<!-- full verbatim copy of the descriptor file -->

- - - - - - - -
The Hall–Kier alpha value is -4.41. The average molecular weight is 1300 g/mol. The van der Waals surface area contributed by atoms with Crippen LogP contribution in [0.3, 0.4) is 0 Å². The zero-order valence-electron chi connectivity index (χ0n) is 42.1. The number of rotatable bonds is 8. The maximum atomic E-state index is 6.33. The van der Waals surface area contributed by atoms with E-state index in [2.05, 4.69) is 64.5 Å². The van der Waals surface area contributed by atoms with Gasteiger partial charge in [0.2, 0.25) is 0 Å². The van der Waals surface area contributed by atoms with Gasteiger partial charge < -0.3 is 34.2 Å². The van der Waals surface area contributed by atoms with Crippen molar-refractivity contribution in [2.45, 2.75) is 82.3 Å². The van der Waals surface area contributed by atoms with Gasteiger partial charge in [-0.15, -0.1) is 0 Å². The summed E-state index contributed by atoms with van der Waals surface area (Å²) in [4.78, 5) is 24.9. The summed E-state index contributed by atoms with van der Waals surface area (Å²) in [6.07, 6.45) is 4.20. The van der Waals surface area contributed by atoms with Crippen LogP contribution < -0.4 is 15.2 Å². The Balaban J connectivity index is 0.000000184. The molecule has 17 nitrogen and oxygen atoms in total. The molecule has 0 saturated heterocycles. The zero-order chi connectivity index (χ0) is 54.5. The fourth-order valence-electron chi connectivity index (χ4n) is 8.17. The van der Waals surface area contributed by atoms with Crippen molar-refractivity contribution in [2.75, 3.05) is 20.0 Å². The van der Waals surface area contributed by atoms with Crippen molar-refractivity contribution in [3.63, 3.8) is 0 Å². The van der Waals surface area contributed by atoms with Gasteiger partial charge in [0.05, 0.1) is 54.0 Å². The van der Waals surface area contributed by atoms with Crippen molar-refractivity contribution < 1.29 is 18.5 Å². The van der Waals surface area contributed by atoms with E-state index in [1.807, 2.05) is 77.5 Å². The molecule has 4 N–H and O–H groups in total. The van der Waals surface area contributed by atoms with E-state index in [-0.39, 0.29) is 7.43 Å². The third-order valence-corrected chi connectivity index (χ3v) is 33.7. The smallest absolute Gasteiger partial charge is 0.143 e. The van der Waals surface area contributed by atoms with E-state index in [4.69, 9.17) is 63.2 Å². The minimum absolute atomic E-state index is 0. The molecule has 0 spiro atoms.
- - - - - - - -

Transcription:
The Hall–Kier alpha value is -4.41. The average molecular weight is 1300 g/mol. The van der Waals surface area contributed by atoms with Crippen LogP contribution in [0.3, 0.4) is 0 Å². The zero-order valence-electron chi connectivity index (χ0n) is 42.1. The number of rotatable bonds is 8. The maximum atomic E-state index is 6.33. The van der Waals surface area contributed by atoms with E-state index in [2.05, 4.69) is 64.5 Å². The van der Waals surface area contributed by atoms with Gasteiger partial charge in [0.2, 0.25) is 0 Å². The van der Waals surface area contributed by atoms with Gasteiger partial charge < -0.3 is 34.2 Å². The van der Waals surface area contributed by atoms with Crippen molar-refractivity contribution in [2.45, 2.75) is 82.3 Å². The van der Waals surface area contributed by atoms with Gasteiger partial charge in [-0.15, -0.1) is 0 Å². The summed E-state index contributed by atoms with van der Waals surface area (Å²) in [4.78, 5) is 24.9. The summed E-state index contributed by atoms with van der Waals surface area (Å²) in [6.07, 6.45) is 4.20. The van der Waals surface area contributed by atoms with Crippen LogP contribution < -0.4 is 15.2 Å². The Balaban J connectivity index is 0.000000184. The molecule has 17 nitrogen and oxygen atoms in total. The molecule has 0 saturated heterocycles. The zero-order chi connectivity index (χ0) is 54.5. The fourth-order valence-electron chi connectivity index (χ4n) is 8.17. The van der Waals surface area contributed by atoms with Crippen molar-refractivity contribution in [2.75, 3.05) is 20.0 Å². The van der Waals surface area contributed by atoms with Crippen molar-refractivity contribution in [3.63, 3.8) is 0 Å². The van der Waals surface area contributed by atoms with Gasteiger partial charge in [0.05, 0.1) is 54.0 Å². The van der Waals surface area contributed by atoms with Crippen molar-refractivity contribution < 1.29 is 18.5 Å². The van der Waals surface area contributed by atoms with E-state index in [1.807, 2.05) is 77.5 Å². The molecule has 4 N–H and O–H groups in total. The van der Waals surface area contributed by atoms with E-state index in [-0.39, 0.29) is 7.43 Å². The third-order valence-corrected chi connectivity index (χ3v) is 33.7. The smallest absolute Gasteiger partial charge is 0.143 e. The van der Waals surface area contributed by atoms with E-state index in [4.69, 9.17) is 63.2 Å². The minimum absolute atomic E-state index is 0. The molecule has 0 spiro atoms.